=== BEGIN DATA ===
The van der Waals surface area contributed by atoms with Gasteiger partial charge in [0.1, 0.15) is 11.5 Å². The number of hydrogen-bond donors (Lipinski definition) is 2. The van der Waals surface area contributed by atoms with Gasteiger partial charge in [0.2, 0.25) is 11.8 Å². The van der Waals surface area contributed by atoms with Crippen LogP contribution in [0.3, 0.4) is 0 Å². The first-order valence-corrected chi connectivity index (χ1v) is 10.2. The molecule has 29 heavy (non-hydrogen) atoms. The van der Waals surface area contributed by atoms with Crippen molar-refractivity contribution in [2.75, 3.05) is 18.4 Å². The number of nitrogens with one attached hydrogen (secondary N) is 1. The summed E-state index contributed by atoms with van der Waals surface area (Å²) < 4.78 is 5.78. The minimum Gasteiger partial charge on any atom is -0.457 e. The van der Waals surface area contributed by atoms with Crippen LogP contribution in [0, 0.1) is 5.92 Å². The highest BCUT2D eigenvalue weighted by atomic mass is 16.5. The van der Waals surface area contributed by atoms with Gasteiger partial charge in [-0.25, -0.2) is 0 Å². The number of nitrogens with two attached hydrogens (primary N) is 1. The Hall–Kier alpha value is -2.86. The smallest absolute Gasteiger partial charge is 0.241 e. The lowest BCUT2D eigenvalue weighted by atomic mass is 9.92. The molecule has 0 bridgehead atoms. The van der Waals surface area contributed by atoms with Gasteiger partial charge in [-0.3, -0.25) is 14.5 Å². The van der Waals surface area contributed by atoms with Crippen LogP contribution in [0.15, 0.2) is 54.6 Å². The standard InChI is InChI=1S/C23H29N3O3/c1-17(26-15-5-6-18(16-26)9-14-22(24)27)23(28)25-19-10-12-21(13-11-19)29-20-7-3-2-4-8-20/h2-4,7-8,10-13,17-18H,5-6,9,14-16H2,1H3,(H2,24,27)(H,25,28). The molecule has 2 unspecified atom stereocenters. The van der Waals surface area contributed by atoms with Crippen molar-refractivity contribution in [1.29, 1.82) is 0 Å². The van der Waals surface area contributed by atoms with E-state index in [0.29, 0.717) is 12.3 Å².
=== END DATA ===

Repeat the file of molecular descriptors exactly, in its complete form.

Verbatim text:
The van der Waals surface area contributed by atoms with Gasteiger partial charge in [0.1, 0.15) is 11.5 Å². The number of hydrogen-bond donors (Lipinski definition) is 2. The van der Waals surface area contributed by atoms with Gasteiger partial charge in [0.2, 0.25) is 11.8 Å². The van der Waals surface area contributed by atoms with Crippen LogP contribution in [0.3, 0.4) is 0 Å². The first-order valence-corrected chi connectivity index (χ1v) is 10.2. The molecule has 29 heavy (non-hydrogen) atoms. The van der Waals surface area contributed by atoms with Crippen molar-refractivity contribution in [2.75, 3.05) is 18.4 Å². The number of nitrogens with one attached hydrogen (secondary N) is 1. The summed E-state index contributed by atoms with van der Waals surface area (Å²) < 4.78 is 5.78. The minimum Gasteiger partial charge on any atom is -0.457 e. The van der Waals surface area contributed by atoms with Crippen LogP contribution in [0, 0.1) is 5.92 Å². The highest BCUT2D eigenvalue weighted by atomic mass is 16.5. The van der Waals surface area contributed by atoms with Gasteiger partial charge in [-0.25, -0.2) is 0 Å². The number of nitrogens with two attached hydrogens (primary N) is 1. The Hall–Kier alpha value is -2.86. The smallest absolute Gasteiger partial charge is 0.241 e. The lowest BCUT2D eigenvalue weighted by atomic mass is 9.92. The molecule has 0 bridgehead atoms. The van der Waals surface area contributed by atoms with Gasteiger partial charge in [-0.3, -0.25) is 14.5 Å². The van der Waals surface area contributed by atoms with Crippen LogP contribution in [0.15, 0.2) is 54.6 Å². The standard InChI is InChI=1S/C23H29N3O3/c1-17(26-15-5-6-18(16-26)9-14-22(24)27)23(28)25-19-10-12-21(13-11-19)29-20-7-3-2-4-8-20/h2-4,7-8,10-13,17-18H,5-6,9,14-16H2,1H3,(H2,24,27)(H,25,28). The molecule has 2 unspecified atom stereocenters. The van der Waals surface area contributed by atoms with Crippen molar-refractivity contribution in [1.29, 1.82) is 0 Å². The van der Waals surface area contributed by atoms with E-state index in [0.29, 0.717) is 12.3 Å².